The Dutch gambling authority will enforce a new ban on loot boxes. They identified four games that offer loot boxes that are considered gambling. According to the public broadcast company these games are FIFA 18, DOTA 2 , PlayerUnknown's BattleGrounds
and Rocket League .
These games had until the 20th of June to make changes to the gambling aspect of their loot boxes. Starting from Thursday the gambling authority will enforce the rules. Fines can be 830.000 euro (960.000 dollar) or 10%
of the company's worldwide revenue. If they don't make changes, the public prosecutor will look into prosecution.
State Monopoly is 4/6, Total Censorship is 5/4, and Online Freedom is a non-runner
|12th June 2018
9th June 2018. See article from
Swiss voters will decide on Sunday whether to back a new gambling law designed to restrict online gambling to a state monopoly or reject what opponents say amounts to internet censorship.
Recent polls indicate a clear majority plan support the new
law, which has already been passed by both houses of parliament, and now is being put to a referendum.
The Swiss government says the Gambling Act updates legislation for the digital age. If approved by voters, the law would be among the strictest
in Europe and would only allow casinos and gaming companies certified in Switzerland to operate, including on the internet. This would enable Swiss companies for the first time to offer online gambling, but would basically block foreign-based companies
from the market.
Bern also wants all of the companies' proceeds to be taxed in Switzerland, with revenues helping fund anti-addiction measures, as well as social security and sports and culture programmes.
The new law represents a windfall
for Switzerland's casinos, which had put huge amounts of money into campaigning.
Opponents have slammed Bern for employing methods worthy of an authoritarian state, with a measure that they claim is censorship of the internet.
Update: State Monopoly wins by a distance
12th June 2018. See article from globaltimes.cn
Swiss voters have
overwhelmingly approved blocking foreign-based betting sites in a referendum on a new gambling law designed to create a local monopoly.
72.9% of voters came out in favor of the new gambling law.
The law, which is set to take effect next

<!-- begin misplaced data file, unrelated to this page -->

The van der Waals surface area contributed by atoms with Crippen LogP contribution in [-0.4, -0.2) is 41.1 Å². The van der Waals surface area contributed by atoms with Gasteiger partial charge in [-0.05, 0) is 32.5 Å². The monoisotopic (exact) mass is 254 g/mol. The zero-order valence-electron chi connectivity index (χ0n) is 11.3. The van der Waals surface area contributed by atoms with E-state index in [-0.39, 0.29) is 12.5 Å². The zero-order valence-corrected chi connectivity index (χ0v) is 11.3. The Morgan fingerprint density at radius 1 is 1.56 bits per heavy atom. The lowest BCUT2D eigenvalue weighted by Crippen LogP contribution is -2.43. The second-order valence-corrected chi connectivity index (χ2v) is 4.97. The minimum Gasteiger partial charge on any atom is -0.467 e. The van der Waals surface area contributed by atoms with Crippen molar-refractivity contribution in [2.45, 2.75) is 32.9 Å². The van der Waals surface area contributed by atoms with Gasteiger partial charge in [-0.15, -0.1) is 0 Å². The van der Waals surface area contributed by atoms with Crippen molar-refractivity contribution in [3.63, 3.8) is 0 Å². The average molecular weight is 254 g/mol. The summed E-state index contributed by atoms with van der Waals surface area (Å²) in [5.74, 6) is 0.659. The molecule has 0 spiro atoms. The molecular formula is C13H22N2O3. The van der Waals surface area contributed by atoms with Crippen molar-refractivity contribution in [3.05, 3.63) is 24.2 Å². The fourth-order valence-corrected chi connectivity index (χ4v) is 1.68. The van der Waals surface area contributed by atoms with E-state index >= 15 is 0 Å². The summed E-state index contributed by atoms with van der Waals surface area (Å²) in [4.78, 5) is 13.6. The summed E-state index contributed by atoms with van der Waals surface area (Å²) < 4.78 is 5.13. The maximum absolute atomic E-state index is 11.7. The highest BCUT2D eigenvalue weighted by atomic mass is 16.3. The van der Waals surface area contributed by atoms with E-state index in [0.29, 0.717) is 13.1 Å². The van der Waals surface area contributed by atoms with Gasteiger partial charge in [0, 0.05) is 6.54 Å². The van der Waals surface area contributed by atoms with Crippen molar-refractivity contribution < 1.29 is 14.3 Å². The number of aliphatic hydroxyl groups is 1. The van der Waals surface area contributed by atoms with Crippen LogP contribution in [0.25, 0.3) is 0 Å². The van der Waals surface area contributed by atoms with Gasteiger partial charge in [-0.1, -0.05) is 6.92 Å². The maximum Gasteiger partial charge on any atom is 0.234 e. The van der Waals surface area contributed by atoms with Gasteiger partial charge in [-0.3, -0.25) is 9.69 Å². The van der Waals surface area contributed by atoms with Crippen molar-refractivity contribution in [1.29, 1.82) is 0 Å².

year, will be among the strictest in Europe, allowing only casinos and gaming companies certified in Switzerland to operate in the country, including on the internet.
It will enable Swiss companies for the first time to offer online gambling, but
will basically block foreign-based companies from the market.
|10th May 2018
Video game developer EA is to continue offering loot boxes in a transparent, fun, fair, balanced way
See article from vg247.com
Netherlands censors put 4 video games on notice that they will be banned if they don't remove loot boxes
See article from usgamer.net
The Dutch Gaming Authority (kansspelautoriteit) has ruled on the matter of loot boxes i computer games and has determined that out of ten popular games with loot boxes the commission investigated, four don't comply with the country's Better Gaming
According to the Dutch Gaming Authority, the four games in violation of the Better Gaming Act because they feature elements in them that can also be found in the gambling world. Because loot box items could be traded for euro at fluctuating
prices, these items have economic value. And since players can earn money for rare items, the games violate the rules of chance.
Of the remaining six games the Dutch Gaming Authority investigated, they found that the loot boxes contained items
that could not be traded. Thus they are in compliance with the Better Gaming Act. However, the group still criticized how loot boxes were implemented as slot machines or roulettes.
Companies that do not comply with the Better Gaming Act can be
fined or even prohibited from being sold in the Netherlands.
The games will only be officially identified if they don't take the required remedial action. However it has been reported that likely games requiring cuts are Playerunknown's
Battlegrounds (PUBG), Dota 2 , and Rocket League which include items that can be traded through third-party services
Russia blocks thousands of websites connected to casino games and sports betting
|18th April 2018
See article from casinoreports.ca
The Russian internet censor Roskomnadzor, has blocked 1,882 sites with gambling content in just a week.
The latest statistics were published by Betting Business Russia (BBR), an independent online magazine focused on the gaming and betting
industry. The magazine estimates that the censor blocked 806 platforms that represent online casinos, online lotteries or Internet poker rooms.